Year of the Woman 1993



In 1993 I turned fifty-years-old. I felt old. I was teased and received all the gag gifts that go with such a milestone birthday. But there was a bright spot, it was the “Year of the Woman!” What could be a better birthday present than that! 


But wait, 1992 was supposed to be the “Year of the Woman” too. And, according to a Wall Street Journal article, 1994 was redux. Surely with all the elections and appointments of women, it did come to pass . . . surely. No doubt all this attention to the female majority in the US resulted in equal pay . . . no doubt . . . surely. 


What happened? Does anyone even remember the first “full-fledged” female bishop? How about Carol Moseley-Braun? Joyce Elders? Lani Guinier? 

The battle for women’s suffrage began in Seneca Falls, NY in 1848 and it took seventy-two years for the 19th Amendment to be ratified. My mother was one year old at the time. If living she would turn 100 next year. My what progress must have been made in all those years. Surely women now receive pay equal to men. Surely a woman has been elected President. Surely women have an equal place at the table where important decisions are made. Surely . . . 

What went wrong? Who failed? We need to ask these difficult questions. In the next post we will take a closer look at the progress made since the Year of the Woman of the nineties. 

“Here’s to strong women. May we know them, we may be them, may we raise them.” Stacey Bendet


Theme photo in title by Pixabay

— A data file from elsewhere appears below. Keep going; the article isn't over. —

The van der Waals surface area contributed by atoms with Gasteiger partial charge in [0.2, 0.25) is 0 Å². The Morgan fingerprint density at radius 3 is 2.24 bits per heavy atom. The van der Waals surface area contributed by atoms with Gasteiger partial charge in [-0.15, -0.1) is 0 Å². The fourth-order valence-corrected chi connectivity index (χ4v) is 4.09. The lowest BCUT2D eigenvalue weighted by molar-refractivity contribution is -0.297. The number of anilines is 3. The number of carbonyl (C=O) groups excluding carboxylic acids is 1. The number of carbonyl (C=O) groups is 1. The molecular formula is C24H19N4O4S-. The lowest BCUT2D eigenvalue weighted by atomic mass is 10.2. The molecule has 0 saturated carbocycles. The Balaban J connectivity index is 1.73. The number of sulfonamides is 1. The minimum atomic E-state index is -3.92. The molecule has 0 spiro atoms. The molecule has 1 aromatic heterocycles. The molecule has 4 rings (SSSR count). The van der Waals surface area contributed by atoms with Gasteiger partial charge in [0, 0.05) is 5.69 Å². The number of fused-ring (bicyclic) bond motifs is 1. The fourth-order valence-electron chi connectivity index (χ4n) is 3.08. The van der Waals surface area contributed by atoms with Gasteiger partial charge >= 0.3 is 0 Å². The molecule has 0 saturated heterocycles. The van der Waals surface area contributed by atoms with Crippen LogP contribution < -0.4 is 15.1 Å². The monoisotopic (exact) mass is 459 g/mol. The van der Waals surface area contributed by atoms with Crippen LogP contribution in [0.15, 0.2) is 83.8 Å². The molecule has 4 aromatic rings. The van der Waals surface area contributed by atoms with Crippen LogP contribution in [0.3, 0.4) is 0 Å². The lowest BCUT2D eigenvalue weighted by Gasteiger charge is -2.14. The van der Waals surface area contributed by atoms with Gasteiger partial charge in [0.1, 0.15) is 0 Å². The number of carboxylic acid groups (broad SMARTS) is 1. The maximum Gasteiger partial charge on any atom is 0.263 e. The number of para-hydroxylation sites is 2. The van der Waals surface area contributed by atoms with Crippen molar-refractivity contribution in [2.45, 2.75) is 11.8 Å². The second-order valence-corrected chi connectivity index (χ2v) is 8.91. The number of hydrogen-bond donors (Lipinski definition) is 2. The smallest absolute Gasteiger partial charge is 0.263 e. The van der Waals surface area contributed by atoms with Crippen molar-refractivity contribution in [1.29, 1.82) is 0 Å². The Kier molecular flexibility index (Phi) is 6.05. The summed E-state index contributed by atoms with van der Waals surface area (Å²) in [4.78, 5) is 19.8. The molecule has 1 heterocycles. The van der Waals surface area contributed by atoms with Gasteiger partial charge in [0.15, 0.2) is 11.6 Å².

5 thoughts on “Year of the Woman 1993

  1. “The more things change, the more they stay the same”. Progress has been slow but women have not given up. That speaks volumes about why we need more women in positions of power. They do not quit.

    Liked by 1 person

  2. I, too, believe in strong women. I am a member of CEDAW (Convention for the Elimination of Discrimination Against Women) a United Nations organization. Every country in the world has signed on to the agreement to further the equality of women in their country except 7. One of the 7 is the U.S. Even the Muslim countries did. They must report every year to the U.N. How they have done that, even it’s only a small thing like letting women drive. Why not us? We are still not on equal grounds here no matter how much we think we are. Still no equal pay for equal jobs, still more men in leadership positions.

    Liked by 1 person

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